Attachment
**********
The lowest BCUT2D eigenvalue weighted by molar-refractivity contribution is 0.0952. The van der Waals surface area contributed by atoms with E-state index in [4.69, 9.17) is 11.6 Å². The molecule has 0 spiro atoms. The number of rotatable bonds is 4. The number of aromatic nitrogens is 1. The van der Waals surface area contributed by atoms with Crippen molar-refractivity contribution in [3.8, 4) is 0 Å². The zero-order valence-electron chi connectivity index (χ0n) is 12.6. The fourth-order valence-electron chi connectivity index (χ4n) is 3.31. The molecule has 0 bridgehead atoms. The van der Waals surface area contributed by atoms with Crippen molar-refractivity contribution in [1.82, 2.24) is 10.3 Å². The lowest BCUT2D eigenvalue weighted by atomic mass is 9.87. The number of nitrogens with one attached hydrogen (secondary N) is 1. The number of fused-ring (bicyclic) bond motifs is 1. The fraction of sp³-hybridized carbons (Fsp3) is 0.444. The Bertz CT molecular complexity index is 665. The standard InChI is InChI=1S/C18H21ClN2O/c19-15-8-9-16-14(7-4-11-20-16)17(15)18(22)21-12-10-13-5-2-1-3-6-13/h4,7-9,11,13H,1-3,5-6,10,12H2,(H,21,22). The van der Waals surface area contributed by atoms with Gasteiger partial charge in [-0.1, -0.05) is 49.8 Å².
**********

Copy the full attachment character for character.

The lowest BCUT2D eigenvalue weighted by molar-refractivity contribution is 0.0952. The van der Waals surface area contributed by atoms with E-state index in [4.69, 9.17) is 11.6 Å². The molecule has 0 spiro atoms. The number of rotatable bonds is 4. The number of aromatic nitrogens is 1. The van der Waals surface area contributed by atoms with Crippen molar-refractivity contribution in [3.8, 4) is 0 Å². The zero-order valence-electron chi connectivity index (χ0n) is 12.6. The fourth-order valence-electron chi connectivity index (χ4n) is 3.31. The molecule has 0 bridgehead atoms. The van der Waals surface area contributed by atoms with Crippen molar-refractivity contribution in [1.82, 2.24) is 10.3 Å². The lowest BCUT2D eigenvalue weighted by atomic mass is 9.87. The number of nitrogens with one attached hydrogen (secondary N) is 1. The number of fused-ring (bicyclic) bond motifs is 1. The fraction of sp³-hybridized carbons (Fsp3) is 0.444. The Bertz CT molecular complexity index is 665. The standard InChI is InChI=1S/C18H21ClN2O/c19-15-8-9-16-14(7-4-11-20-16)17(15)18(22)21-12-10-13-5-2-1-3-6-13/h4,7-9,11,13H,1-3,5-6,10,12H2,(H,21,22). The van der Waals surface area contributed by atoms with Gasteiger partial charge in [-0.1, -0.05) is 49.8 Å².